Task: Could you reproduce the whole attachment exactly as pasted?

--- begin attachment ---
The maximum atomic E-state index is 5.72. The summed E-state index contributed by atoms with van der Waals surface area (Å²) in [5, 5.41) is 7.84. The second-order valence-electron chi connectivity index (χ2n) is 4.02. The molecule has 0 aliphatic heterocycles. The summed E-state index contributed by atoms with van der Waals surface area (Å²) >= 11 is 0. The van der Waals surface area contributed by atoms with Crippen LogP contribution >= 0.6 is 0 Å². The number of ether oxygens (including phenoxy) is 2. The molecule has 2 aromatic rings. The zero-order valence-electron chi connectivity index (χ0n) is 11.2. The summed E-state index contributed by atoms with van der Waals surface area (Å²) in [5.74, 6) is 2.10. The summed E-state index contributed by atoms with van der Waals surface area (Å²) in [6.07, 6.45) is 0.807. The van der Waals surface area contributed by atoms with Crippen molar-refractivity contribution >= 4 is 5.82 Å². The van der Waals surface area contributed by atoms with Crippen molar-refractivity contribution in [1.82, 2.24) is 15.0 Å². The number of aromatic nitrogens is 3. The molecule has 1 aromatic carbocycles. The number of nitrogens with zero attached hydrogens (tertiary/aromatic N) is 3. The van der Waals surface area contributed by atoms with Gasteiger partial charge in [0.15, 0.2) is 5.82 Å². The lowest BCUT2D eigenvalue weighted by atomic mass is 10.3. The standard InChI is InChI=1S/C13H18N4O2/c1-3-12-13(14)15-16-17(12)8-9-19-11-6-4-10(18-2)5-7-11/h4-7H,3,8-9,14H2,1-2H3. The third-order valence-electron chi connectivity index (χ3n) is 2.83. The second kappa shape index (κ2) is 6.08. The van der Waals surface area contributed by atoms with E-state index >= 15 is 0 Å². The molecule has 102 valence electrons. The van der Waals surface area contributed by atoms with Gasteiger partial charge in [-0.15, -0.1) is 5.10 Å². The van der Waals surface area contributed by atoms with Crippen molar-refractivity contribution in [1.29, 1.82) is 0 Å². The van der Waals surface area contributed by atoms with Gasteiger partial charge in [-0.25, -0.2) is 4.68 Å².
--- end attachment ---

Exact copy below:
The maximum atomic E-state index is 5.72. The summed E-state index contributed by atoms with van der Waals surface area (Å²) in [5, 5.41) is 7.84. The second-order valence-electron chi connectivity index (χ2n) is 4.02. The molecule has 0 aliphatic heterocycles. The summed E-state index contributed by atoms with van der Waals surface area (Å²) >= 11 is 0. The van der Waals surface area contributed by atoms with Crippen LogP contribution >= 0.6 is 0 Å². The number of ether oxygens (including phenoxy) is 2. The molecule has 2 aromatic rings. The zero-order valence-electron chi connectivity index (χ0n) is 11.2. The summed E-state index contributed by atoms with van der Waals surface area (Å²) in [5.74, 6) is 2.10. The summed E-state index contributed by atoms with van der Waals surface area (Å²) in [6.07, 6.45) is 0.807. The van der Waals surface area contributed by atoms with Crippen molar-refractivity contribution >= 4 is 5.82 Å². The van der Waals surface area contributed by atoms with Crippen molar-refractivity contribution in [1.82, 2.24) is 15.0 Å². The number of aromatic nitrogens is 3. The molecule has 1 aromatic carbocycles. The number of nitrogens with zero attached hydrogens (tertiary/aromatic N) is 3. The van der Waals surface area contributed by atoms with Gasteiger partial charge in [0.15, 0.2) is 5.82 Å². The lowest BCUT2D eigenvalue weighted by atomic mass is 10.3. The standard InChI is InChI=1S/C13H18N4O2/c1-3-12-13(14)15-16-17(12)8-9-19-11-6-4-10(18-2)5-7-11/h4-7H,3,8-9,14H2,1-2H3. The third-order valence-electron chi connectivity index (χ3n) is 2.83. The second kappa shape index (κ2) is 6.08. The van der Waals surface area contributed by atoms with E-state index >= 15 is 0 Å². The molecule has 102 valence electrons. The van der Waals surface area contributed by atoms with Gasteiger partial charge in [-0.15, -0.1) is 5.10 Å². The van der Waals surface area contributed by atoms with Crippen molar-refractivity contribution in [1.29, 1.82) is 0 Å². The van der Waals surface area contributed by atoms with Gasteiger partial charge in [-0.25, -0.2) is 4.68 Å².